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Leaving your job and relocating with your partner can be a challenging feat. Between the stress of moving and getting comfortable in your new home, it can be hard to find work. So, how can you overcome the 'unemployment stigma' that goes along with it? Here's what our approved career experts had to say:


Reinvent Yourself

"This is a great opportunity to 'reinvent yourself' for a new opportunity in a new location," says Debra Wheatman of Careers Done Write. "Look at your background, what do you want to do next?" Revise and refine your resume, and create a compelling cover letter that highlights your strengths while also providing information regarding your recent relocation. Also consider volunteering so you can meet new people and begin the process of networking in your new location. "Think of yourself not as 'unemployed,' but rather as someone embarking on a new experience," Wheatman says. "You need to remain proactive and positive."

Be Active

"If you see [being unemployed] as an issue, then others will see it as an issue as well," says Dorothy Tannahill-Moran of Next Chapter New Life. Tannahill-Moran suggests actively demonstrating that you possess drive. You can do this by volunteering somewhere you can use your skills and talent. "One of the reasons there is a stigma is because you could be viewed as lazy or undesirable in some way," she says. "If you show you are using your skills, it helps to dispense with those beliefs."

Look At It Positively

"Actually, you are in a pretty good position as long as YOU are excited about the move and the opportunities that come with this huge step," says Mary Sherwood Sevinsky of Injured Worker Help Desk. The next step is present this as a positive to employers. "Explain how excited you are that you have had the opportunity to relocate with your partner and open new doors for yourself as well," she says. "This way there is no stigma - instead you are a loyal and supportive partner!"

Be Honest

It's best to be honest about why you're looking for a new job, according to Amanda Haddaway author of Destination Real World: Success After Graduation for New and Soon-to-Be College Graduates. "There's nothing to be ashamed about in relocating for the betterment of your family," says Haddaway. Relocation isn't as unique as you may think. Military families do it every few years, so recruiters are accustomed to seeing folks from different geographic areas. "It's wise to start networking in your new locale, so find out what opportunities exist," she suggests. "You might start at the local Chamber of Commerce or Tourism Office."

Show Them You're Committed

"You definitely don't want to appear as though you're following your significant other's career," says Kristin Johnson of Profession Direction. "The employer might be hesitant to hire someone who might leave to follow their partner again." So, how can you appear more committed? State that you love the city and chose it intentionally. Your partner got hired first, and that was enough to get you there. Now you need to get hired, too, and their company is a perfect match for your skills. Then, you talk about your successes. "Address the the situation, then move off it," she says, "and onto what you REALLY want to talk about - YOU!"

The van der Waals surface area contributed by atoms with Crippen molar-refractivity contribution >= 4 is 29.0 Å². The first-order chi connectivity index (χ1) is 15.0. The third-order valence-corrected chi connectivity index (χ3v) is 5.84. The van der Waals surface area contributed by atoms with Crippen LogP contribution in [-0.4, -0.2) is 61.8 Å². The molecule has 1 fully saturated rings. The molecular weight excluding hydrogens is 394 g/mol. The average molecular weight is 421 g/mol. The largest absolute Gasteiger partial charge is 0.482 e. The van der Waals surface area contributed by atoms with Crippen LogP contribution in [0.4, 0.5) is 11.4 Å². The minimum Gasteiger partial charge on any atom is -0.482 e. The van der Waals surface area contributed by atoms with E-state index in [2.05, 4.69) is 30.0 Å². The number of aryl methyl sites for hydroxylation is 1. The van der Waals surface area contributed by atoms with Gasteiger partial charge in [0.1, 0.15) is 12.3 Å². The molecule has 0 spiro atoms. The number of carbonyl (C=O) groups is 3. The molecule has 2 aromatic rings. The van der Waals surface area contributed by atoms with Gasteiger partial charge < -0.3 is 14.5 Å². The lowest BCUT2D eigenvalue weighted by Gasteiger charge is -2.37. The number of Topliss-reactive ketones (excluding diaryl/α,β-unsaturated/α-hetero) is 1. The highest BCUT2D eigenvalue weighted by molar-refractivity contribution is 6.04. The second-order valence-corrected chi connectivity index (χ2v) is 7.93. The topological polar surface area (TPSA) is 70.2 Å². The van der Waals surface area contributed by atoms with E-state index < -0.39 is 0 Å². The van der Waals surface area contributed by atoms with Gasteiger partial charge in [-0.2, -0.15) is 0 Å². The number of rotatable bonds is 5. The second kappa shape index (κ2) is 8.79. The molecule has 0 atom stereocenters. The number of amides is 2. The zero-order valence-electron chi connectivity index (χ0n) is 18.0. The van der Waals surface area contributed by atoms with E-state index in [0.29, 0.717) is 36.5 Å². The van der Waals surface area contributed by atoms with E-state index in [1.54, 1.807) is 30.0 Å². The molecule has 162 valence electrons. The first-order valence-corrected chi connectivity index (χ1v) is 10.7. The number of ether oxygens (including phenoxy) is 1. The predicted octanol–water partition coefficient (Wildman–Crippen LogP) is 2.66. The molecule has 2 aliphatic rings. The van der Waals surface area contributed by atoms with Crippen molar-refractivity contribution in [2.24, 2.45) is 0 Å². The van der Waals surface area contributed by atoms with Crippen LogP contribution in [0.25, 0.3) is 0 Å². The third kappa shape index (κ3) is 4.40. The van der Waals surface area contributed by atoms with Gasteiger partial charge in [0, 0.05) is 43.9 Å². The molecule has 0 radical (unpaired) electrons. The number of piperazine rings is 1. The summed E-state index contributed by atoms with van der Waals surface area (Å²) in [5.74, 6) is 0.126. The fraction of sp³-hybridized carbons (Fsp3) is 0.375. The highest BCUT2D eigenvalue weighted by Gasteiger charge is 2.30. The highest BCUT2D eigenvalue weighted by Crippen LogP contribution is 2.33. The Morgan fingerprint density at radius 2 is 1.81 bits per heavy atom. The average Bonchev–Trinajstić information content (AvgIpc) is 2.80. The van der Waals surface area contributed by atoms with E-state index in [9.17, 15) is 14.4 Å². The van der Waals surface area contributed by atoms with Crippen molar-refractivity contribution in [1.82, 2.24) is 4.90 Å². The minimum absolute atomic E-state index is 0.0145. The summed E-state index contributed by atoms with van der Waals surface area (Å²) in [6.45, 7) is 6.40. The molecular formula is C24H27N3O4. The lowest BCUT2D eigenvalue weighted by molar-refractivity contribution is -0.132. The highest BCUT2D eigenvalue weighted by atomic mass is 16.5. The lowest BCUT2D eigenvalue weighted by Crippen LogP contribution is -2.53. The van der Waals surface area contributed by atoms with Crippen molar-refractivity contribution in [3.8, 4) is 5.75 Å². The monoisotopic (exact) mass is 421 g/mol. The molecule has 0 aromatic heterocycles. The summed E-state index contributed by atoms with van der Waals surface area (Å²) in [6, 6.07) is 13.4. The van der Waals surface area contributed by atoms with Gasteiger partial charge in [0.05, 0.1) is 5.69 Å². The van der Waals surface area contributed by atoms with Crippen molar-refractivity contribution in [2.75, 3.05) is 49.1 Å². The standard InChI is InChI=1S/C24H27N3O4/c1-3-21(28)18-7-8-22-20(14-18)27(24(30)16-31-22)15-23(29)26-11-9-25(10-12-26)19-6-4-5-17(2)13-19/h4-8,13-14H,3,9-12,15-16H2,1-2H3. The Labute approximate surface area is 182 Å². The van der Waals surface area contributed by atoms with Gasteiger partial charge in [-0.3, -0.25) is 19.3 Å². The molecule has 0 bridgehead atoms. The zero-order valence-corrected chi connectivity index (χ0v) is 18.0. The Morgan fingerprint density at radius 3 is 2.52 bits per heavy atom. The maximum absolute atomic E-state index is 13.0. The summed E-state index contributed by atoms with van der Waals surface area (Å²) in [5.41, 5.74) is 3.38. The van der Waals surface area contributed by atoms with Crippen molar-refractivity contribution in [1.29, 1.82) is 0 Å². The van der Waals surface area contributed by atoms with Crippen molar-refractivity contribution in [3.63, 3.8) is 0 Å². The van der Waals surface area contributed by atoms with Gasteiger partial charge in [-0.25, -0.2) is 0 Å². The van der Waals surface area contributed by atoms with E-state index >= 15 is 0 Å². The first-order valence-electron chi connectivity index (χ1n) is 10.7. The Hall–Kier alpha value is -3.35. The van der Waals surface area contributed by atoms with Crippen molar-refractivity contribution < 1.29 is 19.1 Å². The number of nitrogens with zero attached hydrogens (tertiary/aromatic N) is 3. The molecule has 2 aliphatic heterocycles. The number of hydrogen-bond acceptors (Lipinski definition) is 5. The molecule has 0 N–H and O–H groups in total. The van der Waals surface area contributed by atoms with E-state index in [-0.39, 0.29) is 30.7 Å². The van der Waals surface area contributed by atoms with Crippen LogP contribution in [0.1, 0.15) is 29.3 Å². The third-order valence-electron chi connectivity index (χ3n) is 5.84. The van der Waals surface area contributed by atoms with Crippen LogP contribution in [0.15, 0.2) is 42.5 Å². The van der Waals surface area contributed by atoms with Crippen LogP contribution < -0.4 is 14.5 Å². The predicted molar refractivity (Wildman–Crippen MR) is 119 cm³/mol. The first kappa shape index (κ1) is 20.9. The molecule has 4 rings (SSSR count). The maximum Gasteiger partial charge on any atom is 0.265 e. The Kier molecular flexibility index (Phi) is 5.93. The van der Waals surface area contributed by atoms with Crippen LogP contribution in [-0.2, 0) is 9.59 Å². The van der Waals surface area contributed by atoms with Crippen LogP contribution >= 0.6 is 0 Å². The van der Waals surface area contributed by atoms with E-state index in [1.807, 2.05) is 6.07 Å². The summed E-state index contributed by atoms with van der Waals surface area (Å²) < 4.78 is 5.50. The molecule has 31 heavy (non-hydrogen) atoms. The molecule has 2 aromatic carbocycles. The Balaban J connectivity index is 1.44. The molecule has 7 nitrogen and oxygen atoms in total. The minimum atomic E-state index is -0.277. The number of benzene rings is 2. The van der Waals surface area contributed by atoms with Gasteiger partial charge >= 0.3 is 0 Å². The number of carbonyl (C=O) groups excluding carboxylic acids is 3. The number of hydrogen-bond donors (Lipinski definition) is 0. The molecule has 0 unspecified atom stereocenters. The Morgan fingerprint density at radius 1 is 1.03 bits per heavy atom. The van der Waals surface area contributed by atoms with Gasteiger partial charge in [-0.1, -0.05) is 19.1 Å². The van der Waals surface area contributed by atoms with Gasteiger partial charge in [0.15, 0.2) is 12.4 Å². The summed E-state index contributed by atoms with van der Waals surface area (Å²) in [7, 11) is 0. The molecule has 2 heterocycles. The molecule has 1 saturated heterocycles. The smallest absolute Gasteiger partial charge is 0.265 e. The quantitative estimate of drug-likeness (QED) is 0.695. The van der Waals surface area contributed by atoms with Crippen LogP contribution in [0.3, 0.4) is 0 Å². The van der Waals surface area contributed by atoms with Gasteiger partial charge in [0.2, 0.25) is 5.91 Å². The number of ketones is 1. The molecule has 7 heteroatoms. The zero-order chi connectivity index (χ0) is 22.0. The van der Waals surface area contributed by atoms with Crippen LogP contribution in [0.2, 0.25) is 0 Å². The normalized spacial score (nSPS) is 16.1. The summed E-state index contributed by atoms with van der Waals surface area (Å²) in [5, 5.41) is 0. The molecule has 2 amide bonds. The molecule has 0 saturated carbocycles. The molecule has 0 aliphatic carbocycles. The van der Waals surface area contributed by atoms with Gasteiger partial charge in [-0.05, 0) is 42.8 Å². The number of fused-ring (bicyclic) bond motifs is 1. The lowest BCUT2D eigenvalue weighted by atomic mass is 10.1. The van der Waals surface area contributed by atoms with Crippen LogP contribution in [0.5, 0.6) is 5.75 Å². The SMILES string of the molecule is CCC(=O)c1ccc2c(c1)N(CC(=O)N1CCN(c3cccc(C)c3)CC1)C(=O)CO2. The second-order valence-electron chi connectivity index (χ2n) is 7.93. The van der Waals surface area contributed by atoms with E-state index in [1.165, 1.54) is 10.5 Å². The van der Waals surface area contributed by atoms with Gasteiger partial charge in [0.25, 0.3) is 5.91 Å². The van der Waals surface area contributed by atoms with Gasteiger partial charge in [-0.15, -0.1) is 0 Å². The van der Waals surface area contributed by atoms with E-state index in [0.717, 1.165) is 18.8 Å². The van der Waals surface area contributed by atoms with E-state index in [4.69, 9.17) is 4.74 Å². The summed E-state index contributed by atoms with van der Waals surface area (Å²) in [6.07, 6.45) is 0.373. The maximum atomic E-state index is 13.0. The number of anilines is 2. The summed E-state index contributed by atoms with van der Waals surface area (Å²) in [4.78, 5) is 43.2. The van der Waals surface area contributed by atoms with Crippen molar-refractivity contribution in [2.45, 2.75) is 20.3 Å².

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Everyone needs to feel their voice is heard and their contributions are important. Something as simple as sharing a drink the last hour of the day on a Friday with the team to recap wins and give praise can build camaraderie within the team.


All of the above are fairly simple to implement but can make a huge difference in morale and motivation. Have any of these tips worked well for young the past? Do you have other tips to motivate your creative team? If so, please share them with me!

Encourage curiosity. Spark debate. Stimulate creativity and your team will be better at handling challenges with flexibility and resourcefulness. Create a safe space for ideas, all ideas, to be heard. In ideation, we need the weird and off-the-wall ideas to spur us on to push through to the great ideas.

Sure, there are a ton of studies done on this, but here is my very unscientific personal take. When team members can make decisions about how they work on projects, they are more engaged and connected to the project outcome. When they see how potentially dropping the ball would affect the entire team, they step up. When they feel like what they are doing is impactful and valued, they are naturally motivated to learn more, and be even better team members.

Rarely does a one-size-fits-all style work when it comes to team motivation. I have found that aligning employee goals with organization goals works well. Taking time to get to know everyone on your team is invaluable. What parts of their job do they love? What do they not enjoy? What skills do they want to learn? Even going so far as to where they see themselves in five years career-wise. These questions help you right-fit projects, and help your team see you are committed to creating a career path for them within the company.

Most designers I know love a good challenge. We are problem solvers by nature. Consistently give yourself and your team small challenges, both design-related and not. It will promote openness within the team to collaborate, and it will help generate ideas faster in the long run. Whether the challenge is to find a more exciting way to present an idea to stakeholders or fitting a new tool into the budget, make it a challenge just to shake things up.

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